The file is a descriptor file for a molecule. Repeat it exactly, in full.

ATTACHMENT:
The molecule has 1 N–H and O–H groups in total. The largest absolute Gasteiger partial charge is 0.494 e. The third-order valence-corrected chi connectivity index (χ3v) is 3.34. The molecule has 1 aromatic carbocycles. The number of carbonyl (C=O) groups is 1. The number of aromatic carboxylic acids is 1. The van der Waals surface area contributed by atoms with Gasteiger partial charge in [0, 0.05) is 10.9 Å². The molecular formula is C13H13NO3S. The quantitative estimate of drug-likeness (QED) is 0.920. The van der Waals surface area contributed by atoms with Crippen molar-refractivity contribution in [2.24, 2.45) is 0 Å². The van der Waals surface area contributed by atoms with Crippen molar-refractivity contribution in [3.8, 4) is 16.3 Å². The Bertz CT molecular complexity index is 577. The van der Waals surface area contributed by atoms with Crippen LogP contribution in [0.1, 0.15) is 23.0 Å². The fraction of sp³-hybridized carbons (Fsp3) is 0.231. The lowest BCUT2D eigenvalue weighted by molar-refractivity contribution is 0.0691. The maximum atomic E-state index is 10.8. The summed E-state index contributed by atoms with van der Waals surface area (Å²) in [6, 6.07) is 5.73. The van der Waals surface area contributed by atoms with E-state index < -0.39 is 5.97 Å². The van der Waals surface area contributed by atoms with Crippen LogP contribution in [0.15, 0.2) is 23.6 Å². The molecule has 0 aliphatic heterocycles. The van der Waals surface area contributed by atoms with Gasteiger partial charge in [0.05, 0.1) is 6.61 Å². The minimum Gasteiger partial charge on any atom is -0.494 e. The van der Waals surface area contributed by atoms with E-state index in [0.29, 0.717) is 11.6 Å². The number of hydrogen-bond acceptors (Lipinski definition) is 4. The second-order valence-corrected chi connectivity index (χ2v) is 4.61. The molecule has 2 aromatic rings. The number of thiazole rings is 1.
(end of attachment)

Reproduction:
The molecule has 1 N–H and O–H groups in total. The largest absolute Gasteiger partial charge is 0.494 e. The third-order valence-corrected chi connectivity index (χ3v) is 3.34. The molecule has 1 aromatic carbocycles. The number of carbonyl (C=O) groups is 1. The number of aromatic carboxylic acids is 1. The van der Waals surface area contributed by atoms with Gasteiger partial charge in [0, 0.05) is 10.9 Å². The molecular formula is C13H13NO3S. The quantitative estimate of drug-likeness (QED) is 0.920. The van der Waals surface area contributed by atoms with Crippen molar-refractivity contribution in [2.24, 2.45) is 0 Å². The van der Waals surface area contributed by atoms with Crippen molar-refractivity contribution in [3.8, 4) is 16.3 Å². The Bertz CT molecular complexity index is 577. The van der Waals surface area contributed by atoms with Crippen LogP contribution in [0.1, 0.15) is 23.0 Å². The fraction of sp³-hybridized carbons (Fsp3) is 0.231. The lowest BCUT2D eigenvalue weighted by molar-refractivity contribution is 0.0691. The maximum atomic E-state index is 10.8. The summed E-state index contributed by atoms with van der Waals surface area (Å²) in [6, 6.07) is 5.73. The van der Waals surface area contributed by atoms with E-state index < -0.39 is 5.97 Å². The van der Waals surface area contributed by atoms with Crippen LogP contribution in [0.15, 0.2) is 23.6 Å². The molecule has 0 aliphatic heterocycles. The van der Waals surface area contributed by atoms with Gasteiger partial charge in [0.05, 0.1) is 6.61 Å². The minimum Gasteiger partial charge on any atom is -0.494 e. The van der Waals surface area contributed by atoms with E-state index in [0.29, 0.717) is 11.6 Å². The number of hydrogen-bond acceptors (Lipinski definition) is 4. The second-order valence-corrected chi connectivity index (χ2v) is 4.61. The molecule has 2 aromatic rings. The number of thiazole rings is 1.